Purine Catabolic Enzymes in Human Synovial Fluids

  • Robert L. Wortmann
  • Judith A. Veum
  • John W. Rachow
Part of the Advances in Experimental Medicine and Biology book series (AEMB, volume 253A)


The metabolic derangements that cause or are associated with osteoarthritis (OA), calcium pyrophosphate dihydrate (CPPD) crystal deposition disease and Milwaukee shoulder syndrome (MSS, also called basic calcium phosphate [BCP] arthropathy) are poorly understood. Observation of elevated concentrations of inorganic pyrophosphate (PPi) in synovial fluid compared to plasma from patients with each of these diseases suggest a role for PPi in these arthropathies (1–3). Tenebaum, et al, have found that extracts of articular cartilage from patients with OA and CPPD deposition contain elevated activities of ATP pyrophosphohydrolase (NPPH) and 5′-nucleotidase (5NT) compared to normal cartilage with the highest activities found in CPPD-containing cartilage (4). Increased activities of these two enzymes, which are ecto-enzymes in articular cartilage (5–7), theoretically could contribute to the pathogenesis of these arthropathies by causing increased PPi accumulation (Figure 1). Synovial fluid adenosine deaminase (ADA) activity has recently been reported to be elevated in rheumatoid arthritis (RA) compared to OA (8). We have measured the activity of these three enzymes plus alkaline phosphatase (AP) in synovial fluids from 173 patients with well-characterized arthropathies to determine the relationship between the activities of these enzymes and various diseases.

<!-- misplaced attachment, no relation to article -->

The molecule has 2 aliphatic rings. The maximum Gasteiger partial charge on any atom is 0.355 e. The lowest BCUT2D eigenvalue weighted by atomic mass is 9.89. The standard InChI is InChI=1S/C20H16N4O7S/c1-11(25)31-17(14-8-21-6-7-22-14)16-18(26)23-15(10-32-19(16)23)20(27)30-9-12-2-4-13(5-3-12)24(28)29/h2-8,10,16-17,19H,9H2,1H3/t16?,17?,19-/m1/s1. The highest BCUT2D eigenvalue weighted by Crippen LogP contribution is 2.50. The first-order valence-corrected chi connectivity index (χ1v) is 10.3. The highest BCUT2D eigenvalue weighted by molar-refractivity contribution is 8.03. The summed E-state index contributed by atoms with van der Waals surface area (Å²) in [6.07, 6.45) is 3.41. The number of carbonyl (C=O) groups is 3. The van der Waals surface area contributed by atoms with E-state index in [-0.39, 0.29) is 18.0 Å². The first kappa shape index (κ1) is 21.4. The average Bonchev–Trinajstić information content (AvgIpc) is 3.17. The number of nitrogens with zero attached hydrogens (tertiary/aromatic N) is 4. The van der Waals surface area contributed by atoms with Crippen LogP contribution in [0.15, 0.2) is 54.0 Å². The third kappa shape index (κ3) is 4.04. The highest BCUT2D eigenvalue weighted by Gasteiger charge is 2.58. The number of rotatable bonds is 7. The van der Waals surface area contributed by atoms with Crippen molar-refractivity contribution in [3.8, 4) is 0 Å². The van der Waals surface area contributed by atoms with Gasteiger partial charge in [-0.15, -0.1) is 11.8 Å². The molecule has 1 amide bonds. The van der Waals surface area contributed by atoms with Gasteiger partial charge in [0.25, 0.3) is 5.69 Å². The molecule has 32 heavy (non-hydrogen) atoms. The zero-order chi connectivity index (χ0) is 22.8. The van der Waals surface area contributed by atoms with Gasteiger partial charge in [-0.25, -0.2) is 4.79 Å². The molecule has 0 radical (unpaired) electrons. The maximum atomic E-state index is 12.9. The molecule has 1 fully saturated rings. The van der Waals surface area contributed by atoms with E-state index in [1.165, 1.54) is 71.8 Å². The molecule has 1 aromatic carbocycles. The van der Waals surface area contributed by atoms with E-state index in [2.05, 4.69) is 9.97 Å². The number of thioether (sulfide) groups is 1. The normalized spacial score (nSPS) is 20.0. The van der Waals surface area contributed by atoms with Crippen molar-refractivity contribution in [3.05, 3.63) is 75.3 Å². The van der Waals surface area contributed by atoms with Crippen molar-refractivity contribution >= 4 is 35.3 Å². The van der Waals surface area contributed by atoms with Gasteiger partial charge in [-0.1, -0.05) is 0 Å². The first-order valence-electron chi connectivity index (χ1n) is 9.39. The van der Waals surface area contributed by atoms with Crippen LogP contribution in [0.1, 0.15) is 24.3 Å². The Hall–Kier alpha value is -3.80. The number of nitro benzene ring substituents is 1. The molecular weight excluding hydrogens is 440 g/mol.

Synovial Fluid Matrix Vesicle Basic Calcium Phosphate Inorganic Pyrophosphate CPPD Crystal 
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Copyright information

© Plenum Press, New York 1989

Authors and Affiliations

  • Robert L. Wortmann
    • 1
    • 2
  • Judith A. Veum
    • 1
    • 2
  • John W. Rachow
    • 1
    • 2
  1. 1.Medical College of WisconsinUSA
  2. 2.Veterans Administration Medical CenterMilwaukeeUSA

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